I appreciate the courage it takes to not only admit flaws, weaknesses and insecurities that often hold us back as individuals. And more importantly I appreciate your willingness to go deeper and explore the underlying emotions that actually make me reconsider my gender thinking. I’m coming to believe that male entrepreneurs aren’t THAT different from women. After 41 years, I’d nearly given up trying to figure out how men think b/c for most of those years I’d heard, “What you see is what you get.” And finally b/c of rare days I’m privileged to spend w/men like Brad, Paul & Scott, I’m getting to ‘see’ underneath the hood. Despite being married nearly 20 years (to the same man), I truly didn’t believe most men were as flawed as my husband. (See – it sounds harsh to get real). But it’s a reflection of my thinking not my husband. Me saying it aloud doesn’t make it true. Actually…saying it out loud and talking through it is what made me realize it’s not true!

    I think it’s often overlooked or undervalued (perhaps b/c in hindsight honesty seems so obvious AND uncomfortable), but the coolest part of being at Kauffman Labs (other than the kick-ass facilities and amazing Kauffman team) was seeing the shift in the room so that those badass women felt a lot less like posers pretending to be secure, badass women.

    My experience is I’m often playing two games at once (one real and one imagined). AND that’s what I realized MUST STOP! I can speak for myself but my hunch is that many women’s honest experience if they’re willing to dig deep is an empowering (and sad) truth: I really am the biggest thing holding me back. It’s not men. It’s me! (And yes that’s a generality b/c there are absolutely real cases where it IS MEN).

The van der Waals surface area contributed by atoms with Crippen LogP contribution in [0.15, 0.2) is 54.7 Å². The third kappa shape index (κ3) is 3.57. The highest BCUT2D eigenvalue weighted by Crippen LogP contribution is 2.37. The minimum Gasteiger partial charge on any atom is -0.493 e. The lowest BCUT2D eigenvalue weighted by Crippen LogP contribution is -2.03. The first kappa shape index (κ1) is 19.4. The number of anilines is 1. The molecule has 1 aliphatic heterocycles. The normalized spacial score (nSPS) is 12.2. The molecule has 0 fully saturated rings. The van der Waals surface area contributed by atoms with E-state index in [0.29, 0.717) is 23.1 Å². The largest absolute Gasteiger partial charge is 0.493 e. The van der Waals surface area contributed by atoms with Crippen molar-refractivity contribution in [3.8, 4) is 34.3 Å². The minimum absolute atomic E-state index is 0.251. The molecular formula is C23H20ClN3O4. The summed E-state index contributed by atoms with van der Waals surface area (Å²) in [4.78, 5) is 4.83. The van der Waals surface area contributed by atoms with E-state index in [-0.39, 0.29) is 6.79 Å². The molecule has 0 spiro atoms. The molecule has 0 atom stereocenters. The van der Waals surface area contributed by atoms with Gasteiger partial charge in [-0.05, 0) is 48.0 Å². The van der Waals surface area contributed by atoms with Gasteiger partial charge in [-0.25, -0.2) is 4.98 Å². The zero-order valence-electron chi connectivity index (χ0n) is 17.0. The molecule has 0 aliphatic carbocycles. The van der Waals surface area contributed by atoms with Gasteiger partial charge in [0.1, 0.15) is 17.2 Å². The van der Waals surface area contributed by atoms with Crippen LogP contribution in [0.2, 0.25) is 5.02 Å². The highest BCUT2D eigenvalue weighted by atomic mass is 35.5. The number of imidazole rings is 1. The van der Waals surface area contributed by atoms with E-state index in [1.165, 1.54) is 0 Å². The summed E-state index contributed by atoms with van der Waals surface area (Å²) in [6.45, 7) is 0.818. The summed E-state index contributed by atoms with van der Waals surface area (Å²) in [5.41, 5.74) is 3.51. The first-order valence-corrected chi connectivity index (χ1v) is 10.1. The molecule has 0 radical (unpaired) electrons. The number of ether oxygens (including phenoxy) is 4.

My take-away from the event is a commitment to focus exclusively on the real-life group sport of entrepreneurship and to STOP the distracting head-game I play all by myself that’s clearly a make-believe game of dress up where I pretend I’m as confident as all of the men in the room clearly believe they are. I’m not saying men and women are the same. Women and women aren’t even the same. I’m simply saying I’ve decided neither is better. We’re all flawed. We’re all insecure. AND we’re all good at our own thing in our own way.

    My commitment is to get out of my own way. Fortunately, iTunes makes it BIG fun to shout my new mantra at the top of my lungs, “I’m on the right track baby, I was born this way!” And a special shout out to Lady GaGa b/c thanks to her I finally have my very own Theme Song. Talk about badass!

    • http://www.feld.com bfeld